Publication Date


Document Type


First Advisor

Rose, Amy D.

Degree Name

Ed.D. (Doctor of Education)

Legacy Department

Counseling, Adult and Higher Education


Community college education; College teachers; Part-time--Rating of--Research; Community colleges--Faculty--Rating of--Research; Community college administrators--Research


This study explored the current status of adjunct faculty teaching-performance evaluation at public community colleges across the United States and how the results of evaluations were used to make decisions pertaining to professional development, employment and recognizing excellence in teaching performance. This study also investigated whether the evaluations were used to review institutional policies pertaining to adjunct faculty members.;The research questions of this study were: (1) How do public community colleges evaluate adjunct faculty teaching performance?, and (2) How do public community colleges use adjunct faculty evaluation data?;Organizational learning theory guided this research. This study utilized cross-sectional, correlational, descriptive survey approach. Data were collected through the administration of online Surveys sent to 806 Chief Academic Officers (CAOs) from community colleges throughout the United States. Both descriptive and nonparametric statistics were used to analyze data. The response rate was 18.9%.;Findings suggest that almost all responding colleges evaluated adjunct faculty teaching performance; however, at some community colleges, the methods of faculty evaluations varied by departments. The study also found that the overall relationships between predictor variables (geographic location, institutional size, percentage of adjunct faculty teaching credit-bearing courses, and union status) and the selection of specified evaluation criteria and specified sources of evaluation data were not statistically significant. Classroom teaching was the most frequently used evaluation criteria in adjunct faculty evaluation while student evaluation of teaching and classroom observations were two most frequently used sources of data. Similarly, the study found that at many institutions, results of evaluations were used to make decisions pertaining to adjunct faculty professional development, employment, and performance recognition. Mentoring was the most frequently offered professional development opportunity and continuation of employment contract was the most frequently used reward to recognize excellence in teaching. Finally, the study indicated that responding public community colleges used results of evaluations to review institutional policies pertaining to adjunct faculty members.;Future avenues of research include extending the scope of this study to include evaluations of adjunct faculty members who teach online and noncredit courses, exploring the perspectives of adjunct faculty about evaluation practices, examining the methods by which community colleges use evaluations to inform various institutional decisions, and understanding the relationship between evaluation and organizational learning.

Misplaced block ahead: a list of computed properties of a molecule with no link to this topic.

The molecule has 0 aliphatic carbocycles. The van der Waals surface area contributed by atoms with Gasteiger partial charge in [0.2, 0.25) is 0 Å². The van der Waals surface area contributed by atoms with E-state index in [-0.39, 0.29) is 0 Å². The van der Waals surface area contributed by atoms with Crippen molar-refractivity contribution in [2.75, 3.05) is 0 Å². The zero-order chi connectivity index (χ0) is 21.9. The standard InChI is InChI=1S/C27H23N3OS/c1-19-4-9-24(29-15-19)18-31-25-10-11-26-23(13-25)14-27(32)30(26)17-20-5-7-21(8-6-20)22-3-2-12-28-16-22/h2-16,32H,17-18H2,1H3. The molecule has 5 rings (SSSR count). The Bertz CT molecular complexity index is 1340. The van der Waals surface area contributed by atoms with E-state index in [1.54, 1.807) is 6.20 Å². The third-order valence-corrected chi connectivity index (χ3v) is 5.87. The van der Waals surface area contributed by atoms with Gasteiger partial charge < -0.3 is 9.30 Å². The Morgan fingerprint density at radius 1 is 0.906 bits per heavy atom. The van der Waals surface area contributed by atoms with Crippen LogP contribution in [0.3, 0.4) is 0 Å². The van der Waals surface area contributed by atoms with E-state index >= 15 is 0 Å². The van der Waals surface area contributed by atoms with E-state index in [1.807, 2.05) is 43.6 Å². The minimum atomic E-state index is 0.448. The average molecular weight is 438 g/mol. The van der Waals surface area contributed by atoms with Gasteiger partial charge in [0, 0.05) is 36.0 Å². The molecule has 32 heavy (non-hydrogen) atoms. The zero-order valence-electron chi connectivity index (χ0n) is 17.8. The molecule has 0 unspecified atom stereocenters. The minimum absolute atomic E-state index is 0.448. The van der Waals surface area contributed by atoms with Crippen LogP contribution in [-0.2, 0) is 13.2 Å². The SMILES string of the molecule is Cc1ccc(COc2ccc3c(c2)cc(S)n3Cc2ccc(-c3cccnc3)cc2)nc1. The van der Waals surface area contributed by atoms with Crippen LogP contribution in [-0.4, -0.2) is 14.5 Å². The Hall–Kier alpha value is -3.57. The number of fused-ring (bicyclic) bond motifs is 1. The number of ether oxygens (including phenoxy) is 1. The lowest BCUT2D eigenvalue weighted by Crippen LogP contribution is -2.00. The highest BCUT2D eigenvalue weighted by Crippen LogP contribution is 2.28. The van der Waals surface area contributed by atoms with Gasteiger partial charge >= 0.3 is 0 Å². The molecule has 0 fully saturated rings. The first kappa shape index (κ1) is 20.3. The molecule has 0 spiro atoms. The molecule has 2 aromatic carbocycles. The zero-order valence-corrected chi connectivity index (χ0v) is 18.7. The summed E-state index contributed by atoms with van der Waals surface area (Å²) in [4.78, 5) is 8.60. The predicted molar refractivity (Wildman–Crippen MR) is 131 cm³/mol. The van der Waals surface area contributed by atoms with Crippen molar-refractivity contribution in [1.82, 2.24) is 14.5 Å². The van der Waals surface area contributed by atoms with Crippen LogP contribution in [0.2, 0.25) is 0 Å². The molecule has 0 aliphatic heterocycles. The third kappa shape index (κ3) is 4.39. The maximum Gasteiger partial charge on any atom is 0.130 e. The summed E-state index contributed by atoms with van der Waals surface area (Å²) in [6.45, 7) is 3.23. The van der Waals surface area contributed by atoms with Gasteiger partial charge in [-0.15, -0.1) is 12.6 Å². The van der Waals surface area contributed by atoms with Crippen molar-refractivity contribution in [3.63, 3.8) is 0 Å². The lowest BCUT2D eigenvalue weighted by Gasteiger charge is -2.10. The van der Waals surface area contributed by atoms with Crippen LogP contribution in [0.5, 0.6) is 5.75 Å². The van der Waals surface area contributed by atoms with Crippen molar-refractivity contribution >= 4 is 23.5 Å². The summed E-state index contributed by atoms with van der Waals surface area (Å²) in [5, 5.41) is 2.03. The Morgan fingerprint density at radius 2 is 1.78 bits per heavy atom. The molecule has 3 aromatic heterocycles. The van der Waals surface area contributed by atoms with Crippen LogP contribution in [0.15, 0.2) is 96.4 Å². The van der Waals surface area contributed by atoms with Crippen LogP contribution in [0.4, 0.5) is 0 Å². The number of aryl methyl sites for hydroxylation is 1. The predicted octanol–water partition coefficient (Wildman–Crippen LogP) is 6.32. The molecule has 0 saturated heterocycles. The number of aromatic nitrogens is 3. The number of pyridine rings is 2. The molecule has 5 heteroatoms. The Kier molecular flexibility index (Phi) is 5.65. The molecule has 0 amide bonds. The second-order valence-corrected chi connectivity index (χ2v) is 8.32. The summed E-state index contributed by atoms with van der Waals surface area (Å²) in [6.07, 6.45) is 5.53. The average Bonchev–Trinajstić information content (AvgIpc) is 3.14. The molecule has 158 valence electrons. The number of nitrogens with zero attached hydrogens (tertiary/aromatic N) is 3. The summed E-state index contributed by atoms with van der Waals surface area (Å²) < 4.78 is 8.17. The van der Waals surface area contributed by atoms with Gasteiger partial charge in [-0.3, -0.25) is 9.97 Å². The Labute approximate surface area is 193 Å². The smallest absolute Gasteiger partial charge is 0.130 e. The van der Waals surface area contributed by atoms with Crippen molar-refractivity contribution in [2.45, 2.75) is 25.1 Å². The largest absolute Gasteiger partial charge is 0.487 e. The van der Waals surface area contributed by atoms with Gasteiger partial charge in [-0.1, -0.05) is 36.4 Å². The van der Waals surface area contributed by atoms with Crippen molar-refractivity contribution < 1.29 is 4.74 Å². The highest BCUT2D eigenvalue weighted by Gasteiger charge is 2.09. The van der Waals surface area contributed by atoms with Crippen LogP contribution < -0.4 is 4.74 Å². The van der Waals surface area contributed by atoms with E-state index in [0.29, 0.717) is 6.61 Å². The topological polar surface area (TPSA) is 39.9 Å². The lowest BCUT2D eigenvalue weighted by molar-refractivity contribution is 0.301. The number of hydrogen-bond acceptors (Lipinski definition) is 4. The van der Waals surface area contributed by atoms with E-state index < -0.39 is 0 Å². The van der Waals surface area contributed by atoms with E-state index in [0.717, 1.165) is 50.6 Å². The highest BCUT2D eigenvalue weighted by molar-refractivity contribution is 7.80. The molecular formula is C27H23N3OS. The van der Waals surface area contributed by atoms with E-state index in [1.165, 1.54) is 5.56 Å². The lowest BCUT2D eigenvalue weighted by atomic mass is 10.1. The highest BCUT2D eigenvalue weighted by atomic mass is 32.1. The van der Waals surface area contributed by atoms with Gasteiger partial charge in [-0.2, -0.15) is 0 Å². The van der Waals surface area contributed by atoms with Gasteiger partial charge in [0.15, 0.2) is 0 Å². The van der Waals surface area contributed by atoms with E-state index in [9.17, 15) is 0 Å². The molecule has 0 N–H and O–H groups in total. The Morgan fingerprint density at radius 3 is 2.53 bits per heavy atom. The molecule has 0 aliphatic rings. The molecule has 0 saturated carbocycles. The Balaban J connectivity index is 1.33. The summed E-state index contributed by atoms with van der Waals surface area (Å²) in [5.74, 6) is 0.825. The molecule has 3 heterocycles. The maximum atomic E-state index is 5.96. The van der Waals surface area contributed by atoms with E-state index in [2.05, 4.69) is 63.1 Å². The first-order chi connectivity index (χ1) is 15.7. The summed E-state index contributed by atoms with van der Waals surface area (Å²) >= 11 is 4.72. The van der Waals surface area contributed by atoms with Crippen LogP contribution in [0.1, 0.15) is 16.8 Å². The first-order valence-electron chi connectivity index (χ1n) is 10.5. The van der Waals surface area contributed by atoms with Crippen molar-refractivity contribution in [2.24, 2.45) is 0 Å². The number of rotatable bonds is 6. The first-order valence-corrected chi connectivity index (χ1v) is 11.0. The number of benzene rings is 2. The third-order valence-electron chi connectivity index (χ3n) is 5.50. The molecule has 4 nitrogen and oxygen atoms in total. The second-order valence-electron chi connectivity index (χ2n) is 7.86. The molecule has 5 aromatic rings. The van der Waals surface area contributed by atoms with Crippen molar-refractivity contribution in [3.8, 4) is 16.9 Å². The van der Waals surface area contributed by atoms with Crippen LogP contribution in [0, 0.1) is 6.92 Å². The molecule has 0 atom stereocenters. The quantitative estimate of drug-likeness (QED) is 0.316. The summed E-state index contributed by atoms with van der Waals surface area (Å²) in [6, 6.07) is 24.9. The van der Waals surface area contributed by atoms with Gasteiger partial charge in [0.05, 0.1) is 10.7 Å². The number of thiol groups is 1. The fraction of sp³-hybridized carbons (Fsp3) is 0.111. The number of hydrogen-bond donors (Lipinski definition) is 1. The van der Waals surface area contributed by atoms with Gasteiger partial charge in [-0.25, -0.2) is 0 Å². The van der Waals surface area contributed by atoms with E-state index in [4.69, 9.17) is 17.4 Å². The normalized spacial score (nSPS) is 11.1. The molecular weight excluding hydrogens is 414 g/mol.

Advisors: Amy D. Rose.||Committee members: Sonya L. Armstrong; Murali Krishnamurthi; Thomas J. Smith.


248 pages




Northern Illinois University

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